After months of deliberations. a City Council vote and Massachusetts Superior Court ruling on Wednesday moved Boston University’s National Emerging Infectious Diseases Laboratories closer toward full operation.
The Council voted 8-5 in favor of permitting Biosafety Level 4 research in Boston – which involves the testing and development of vaccines and treatments to combat infectious diseases – at NEIDL at the BU medical campus site in the South End. Superior Court Judge Janet Sanders also rejected a challenge by residents to a risk assessment by the National Institutes of Health that had found that NEIDL poses minimal risk to the community.
“This building has been completed for many years and the subsequent time has been involved with dealing with legal issues, risk assessments, and going through a process involving the regulatory authorities in the city and federal levels,” said BU spokesman Colin Riley. “The building is designed for BSL-4 research, the highest level of research standards, and this is very good news.”
Before operating regularly, Michelle Consalvo, assistant vice president for Government & Community Affairs at BU, said NEIDL must gain permission from the Boston Public Health Commission to begin research on life-threatening infectious diseases classified as BSL-4, such as Ebola.
City Councilor Charles Yancey, author of the ordinance to prohibit potentially dangerous BSL-4 research in Boston, voted against permitting BSL-4 research in Boston. He said he was disappointed by the vote and that NEIDL posed potential risks to residents.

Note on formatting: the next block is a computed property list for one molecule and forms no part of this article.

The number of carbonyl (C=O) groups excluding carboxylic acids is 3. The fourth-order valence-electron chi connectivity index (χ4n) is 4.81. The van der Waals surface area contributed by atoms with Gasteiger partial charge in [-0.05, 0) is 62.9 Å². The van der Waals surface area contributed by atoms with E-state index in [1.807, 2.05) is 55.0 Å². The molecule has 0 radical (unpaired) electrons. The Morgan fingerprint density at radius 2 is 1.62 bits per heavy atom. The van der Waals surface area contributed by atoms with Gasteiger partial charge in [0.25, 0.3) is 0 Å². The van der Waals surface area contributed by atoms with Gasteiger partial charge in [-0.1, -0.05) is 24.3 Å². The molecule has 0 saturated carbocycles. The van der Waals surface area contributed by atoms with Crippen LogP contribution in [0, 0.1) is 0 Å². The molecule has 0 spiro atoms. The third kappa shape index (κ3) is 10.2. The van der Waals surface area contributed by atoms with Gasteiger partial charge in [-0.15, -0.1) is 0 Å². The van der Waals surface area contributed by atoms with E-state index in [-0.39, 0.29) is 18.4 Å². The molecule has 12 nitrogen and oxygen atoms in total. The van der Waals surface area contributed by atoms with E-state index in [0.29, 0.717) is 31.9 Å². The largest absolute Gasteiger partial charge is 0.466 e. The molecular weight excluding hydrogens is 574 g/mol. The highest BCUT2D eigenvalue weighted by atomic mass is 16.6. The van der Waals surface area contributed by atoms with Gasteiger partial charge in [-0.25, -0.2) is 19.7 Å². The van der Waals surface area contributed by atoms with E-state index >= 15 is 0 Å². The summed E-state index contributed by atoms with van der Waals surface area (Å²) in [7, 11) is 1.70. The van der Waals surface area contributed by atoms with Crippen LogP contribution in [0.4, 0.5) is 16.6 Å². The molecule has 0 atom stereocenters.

“The benefits will be minimal to the city of Boston and the risks will be severe,” he said. “Hundreds of thousands of dollars went into that building, but if there is one mechanical failure people could be exposed without ever knowing it… Many residents would be placed in quarantine that would have to be enforced by the U.S. military. It’s serious stuff.”
Yancey said the City Council vote on BSL-4 research was not aptly advertised to the public, and discussions about NEIDL have failed to address ways the city would respond to malfunctions at the lab.
“During budget hearings, I asked the police commissioner what he would do if one of the pathogens were released, and he told us he would order officers to stay out of the facility,” he said. “Of course the instinct of first responders is to rush into danger to rescue others… but they don’t have cures for these diseases.”
Several university officials, including BU’s Associate Provost for Research, Gloria Waters, have repeatedly insisted that NEIDL is safe and secure, and champion NEIDL as a scientific and economic boon to Boston.
At a City Council hearing on April 16, Waters defended NEIDL as crucial to sending a message to the scientific community that Boston is committed to scientific advancements and innovative research. She also said NEIDL was expected to bring $45 million in federal funding to the city.
In a 19-page ruling released Wednesday regarding residents’ concern over the risk assessment by the NIH, Sanders wrote that the NEIDL has complied with various environmental regulations and denied the plaintiff’s challenge to the Supplementary Final Environmental Impact Report.
“[The] Plaintiff’s primary concern is that the SFEIR does not adequately describe the risks of the NEIDL and instead relies on questionable assumptions and incomplete data,” the ruling stated. “In support of this position, they make several arguments, none of them persuasive.”
Despite the potential risks, Riley said the decisions concerning NEIDL reflect BU and Boston’s commitment to leading in scientific research and medical innovation.
“Boston is recognized as a medical mecca where science breaking, innovation, research and medical service is the highest,” he said. “The research conducted will be able to ideally find vaccines and treatments so that future generations are not faced with these threats.”